Friday, August 6, 2021

Halal Tourism: A Glimpse Into Mindanao Food, Heritage

Halal Tourism: A Glimpse Into Mindanao Food, Heritage

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The Department of Tourism (DOT) on Tuesday launched the “Halal Culinary Tourism” intending to attract even non-Muslims to try Mindanao’s best Halal-certified food.

Coinciding with the celebration of the Muslim festival Eid al-Adha, the DOT is confident this initiative would promote not only the region’s cuisine but also its people’s culture and tradition.

“Food is an important part of a tourism experience. It gives us a glimpse of a place’s culture and heritage. Through the development of Halal Culinary Tourism, we are encouraging the discovery and familiarity with the traditions of our Muslim brothers and sisters,” Tourism Secretary Bernadette Romulo-Puyat said. “Halal is not exclusive to Muslims. It is for everybody. This is what we want to introduce through this project.”

Halal is an Arabic word that means permissible or lawful, which in reference to food, is something that is clean and good for the health.

The food tourism program is a project of the DOT with the Brunei Darussalam – Indonesia – Malaysia -Philippines East Asean Growth Area (BIMP-EAGA).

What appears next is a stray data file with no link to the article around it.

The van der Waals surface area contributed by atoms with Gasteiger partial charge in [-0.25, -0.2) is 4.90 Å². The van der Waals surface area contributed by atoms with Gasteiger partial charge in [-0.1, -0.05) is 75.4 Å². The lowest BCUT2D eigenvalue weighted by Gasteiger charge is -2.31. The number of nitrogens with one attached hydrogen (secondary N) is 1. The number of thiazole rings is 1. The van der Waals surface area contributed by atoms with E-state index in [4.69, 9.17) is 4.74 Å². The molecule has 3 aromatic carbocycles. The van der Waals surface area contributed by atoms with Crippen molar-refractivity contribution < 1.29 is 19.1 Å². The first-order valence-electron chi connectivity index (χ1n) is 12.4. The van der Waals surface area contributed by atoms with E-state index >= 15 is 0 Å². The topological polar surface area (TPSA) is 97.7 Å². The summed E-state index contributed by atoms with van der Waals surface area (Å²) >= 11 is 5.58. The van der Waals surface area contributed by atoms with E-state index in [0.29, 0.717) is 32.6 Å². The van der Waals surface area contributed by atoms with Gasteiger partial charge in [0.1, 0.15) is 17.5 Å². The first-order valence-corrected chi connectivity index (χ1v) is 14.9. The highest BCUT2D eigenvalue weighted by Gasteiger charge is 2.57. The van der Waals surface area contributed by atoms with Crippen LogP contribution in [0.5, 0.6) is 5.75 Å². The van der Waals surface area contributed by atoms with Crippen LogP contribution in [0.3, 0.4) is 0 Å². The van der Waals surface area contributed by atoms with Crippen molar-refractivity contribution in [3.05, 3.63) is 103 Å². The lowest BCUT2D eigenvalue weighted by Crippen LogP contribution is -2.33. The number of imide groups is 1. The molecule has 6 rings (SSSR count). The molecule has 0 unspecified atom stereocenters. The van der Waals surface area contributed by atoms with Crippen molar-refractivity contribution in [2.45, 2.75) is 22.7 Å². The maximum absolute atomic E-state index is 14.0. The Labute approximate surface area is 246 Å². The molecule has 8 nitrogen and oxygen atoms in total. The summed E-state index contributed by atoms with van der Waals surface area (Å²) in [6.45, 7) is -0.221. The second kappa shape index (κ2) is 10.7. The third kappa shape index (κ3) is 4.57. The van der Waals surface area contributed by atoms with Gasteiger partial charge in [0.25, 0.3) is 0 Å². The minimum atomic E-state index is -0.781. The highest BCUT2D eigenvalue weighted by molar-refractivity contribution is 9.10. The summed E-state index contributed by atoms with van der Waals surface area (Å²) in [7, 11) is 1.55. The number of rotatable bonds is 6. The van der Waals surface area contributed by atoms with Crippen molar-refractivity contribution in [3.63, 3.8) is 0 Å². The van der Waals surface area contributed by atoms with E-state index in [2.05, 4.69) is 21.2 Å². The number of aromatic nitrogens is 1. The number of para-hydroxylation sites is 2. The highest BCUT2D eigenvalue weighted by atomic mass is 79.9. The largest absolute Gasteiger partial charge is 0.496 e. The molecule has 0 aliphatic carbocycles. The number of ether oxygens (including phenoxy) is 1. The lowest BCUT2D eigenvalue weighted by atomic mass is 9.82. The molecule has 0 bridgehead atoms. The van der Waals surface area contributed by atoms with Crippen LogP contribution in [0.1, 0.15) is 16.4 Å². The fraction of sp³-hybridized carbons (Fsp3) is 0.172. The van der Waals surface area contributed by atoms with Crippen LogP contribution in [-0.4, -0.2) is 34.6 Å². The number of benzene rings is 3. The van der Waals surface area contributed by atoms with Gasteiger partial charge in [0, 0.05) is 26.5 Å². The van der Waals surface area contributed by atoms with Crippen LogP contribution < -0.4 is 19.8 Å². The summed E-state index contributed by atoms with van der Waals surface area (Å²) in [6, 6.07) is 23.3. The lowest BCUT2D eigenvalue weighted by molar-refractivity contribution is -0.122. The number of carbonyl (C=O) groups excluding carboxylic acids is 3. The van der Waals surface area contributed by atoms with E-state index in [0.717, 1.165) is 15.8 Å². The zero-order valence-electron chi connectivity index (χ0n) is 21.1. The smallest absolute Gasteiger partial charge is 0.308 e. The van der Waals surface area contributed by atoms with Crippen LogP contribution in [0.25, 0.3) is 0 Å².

It will document culinary practices of the area, create experiences and attractions for travelers, and promote the Halal tourism industry in the regions of Mindanao through culinary and heritage mapping.

The DOT on Tuesday started with the launch of a video showcasing Halal-certified and Muslim-friendly establishments across the regions of Mindanao, including the Black Seed Burger in Davao City that uses “black seed” on their burgers, a traditional herb widely used in western Asian cuisine; the SpiChef in Davao City, which offers the mango pineapple hot sauce, an innovation of fresh and natural herbs and spices; the Bay Tal Mal in Zamboanga City, which features traditional Moro cuisines, such as the Tiyulah Itum that is usually served during special occasions; and Hashy’s Cuisine in Cotabato City in BARMM, known for its Sinina Kambing, a traditional Maguindanaon dish.

 

Also featured are Babu Kwan and Torogan Kape in Cagayan de Oro City, Pater al-Kuwait House of Palapa in Iligan City, Dennis Coffee Garden in Zamboanga City, Mama Ping in Cotabato City, Tambilawan Kamayan Restaurant in General Santos City, and Radin’s Guinamos in Agusan del Sur.

Mylene Macusang, an entrepreneur from the Kagan Community in Davao City, said this initiative is the “best opportunity” for the region to highlight what it has to offer.

This sentiment is shared by Alim Mahir Gustaham, regional chairman of the United Imams of the Philippines.

“Para sa non-Muslims, it’s almost the same. Hindi naman magkakalayo ‘yong taste ng tao. Kaya lang siguro hindi ito na-introduce nang maayos. Hindi lang for Muslims ang Halal. Ang cleanliness doon din makikita mo (I think Halal cuisine has not been properly introduced, but when it comes to taste it’s not far from what non-Muslims are used to. Also, Halal cuisine is not only for Muslims. It’s all about cleanliness),” he said. (PNA)

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